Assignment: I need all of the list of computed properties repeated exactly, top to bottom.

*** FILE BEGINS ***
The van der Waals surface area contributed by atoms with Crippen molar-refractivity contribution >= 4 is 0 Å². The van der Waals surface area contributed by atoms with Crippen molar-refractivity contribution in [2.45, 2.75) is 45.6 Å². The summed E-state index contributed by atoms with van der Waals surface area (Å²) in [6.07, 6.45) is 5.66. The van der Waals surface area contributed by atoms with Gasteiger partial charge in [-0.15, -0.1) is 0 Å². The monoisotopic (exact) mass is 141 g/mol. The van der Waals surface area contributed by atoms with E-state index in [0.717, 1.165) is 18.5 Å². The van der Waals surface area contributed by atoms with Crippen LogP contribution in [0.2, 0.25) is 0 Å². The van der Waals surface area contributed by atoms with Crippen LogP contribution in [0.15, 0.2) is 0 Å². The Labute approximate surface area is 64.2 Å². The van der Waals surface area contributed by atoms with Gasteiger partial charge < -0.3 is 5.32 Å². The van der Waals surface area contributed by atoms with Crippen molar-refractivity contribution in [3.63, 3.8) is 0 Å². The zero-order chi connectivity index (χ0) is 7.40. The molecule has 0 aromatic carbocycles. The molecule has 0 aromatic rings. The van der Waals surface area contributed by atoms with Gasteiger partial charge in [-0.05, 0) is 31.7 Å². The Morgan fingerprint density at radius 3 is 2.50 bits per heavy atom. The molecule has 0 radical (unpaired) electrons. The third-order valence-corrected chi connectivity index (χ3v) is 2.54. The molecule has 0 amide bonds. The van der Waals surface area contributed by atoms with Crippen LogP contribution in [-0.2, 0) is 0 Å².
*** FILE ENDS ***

The van der Waals surface area contributed by atoms with Crippen molar-refractivity contribution >= 4 is 0 Å². The van der Waals surface area contributed by atoms with Crippen molar-refractivity contribution in [2.45, 2.75) is 45.6 Å². The summed E-state index contributed by atoms with van der Waals surface area (Å²) in [6.07, 6.45) is 5.66. The van der Waals surface area contributed by atoms with Gasteiger partial charge in [-0.15, -0.1) is 0 Å². The monoisotopic (exact) mass is 141 g/mol. The van der Waals surface area contributed by atoms with E-state index in [0.717, 1.165) is 18.5 Å². The van der Waals surface area contributed by atoms with Crippen LogP contribution in [0.2, 0.25) is 0 Å². The van der Waals surface area contributed by atoms with Crippen LogP contribution in [0.15, 0.2) is 0 Å². The Labute approximate surface area is 64.2 Å². The van der Waals surface area contributed by atoms with Gasteiger partial charge < -0.3 is 5.32 Å². The van der Waals surface area contributed by atoms with Crippen molar-refractivity contribution in [3.63, 3.8) is 0 Å². The zero-order chi connectivity index (χ0) is 7.40. The molecule has 0 aromatic carbocycles. The molecule has 0 aromatic rings. The van der Waals surface area contributed by atoms with Gasteiger partial charge in [-0.05, 0) is 31.7 Å². The Morgan fingerprint density at radius 3 is 2.50 bits per heavy atom. The molecule has 0 radical (unpaired) electrons. The third-order valence-corrected chi connectivity index (χ3v) is 2.54. The molecule has 0 amide bonds. The van der Waals surface area contributed by atoms with Crippen LogP contribution in [-0.2, 0) is 0 Å².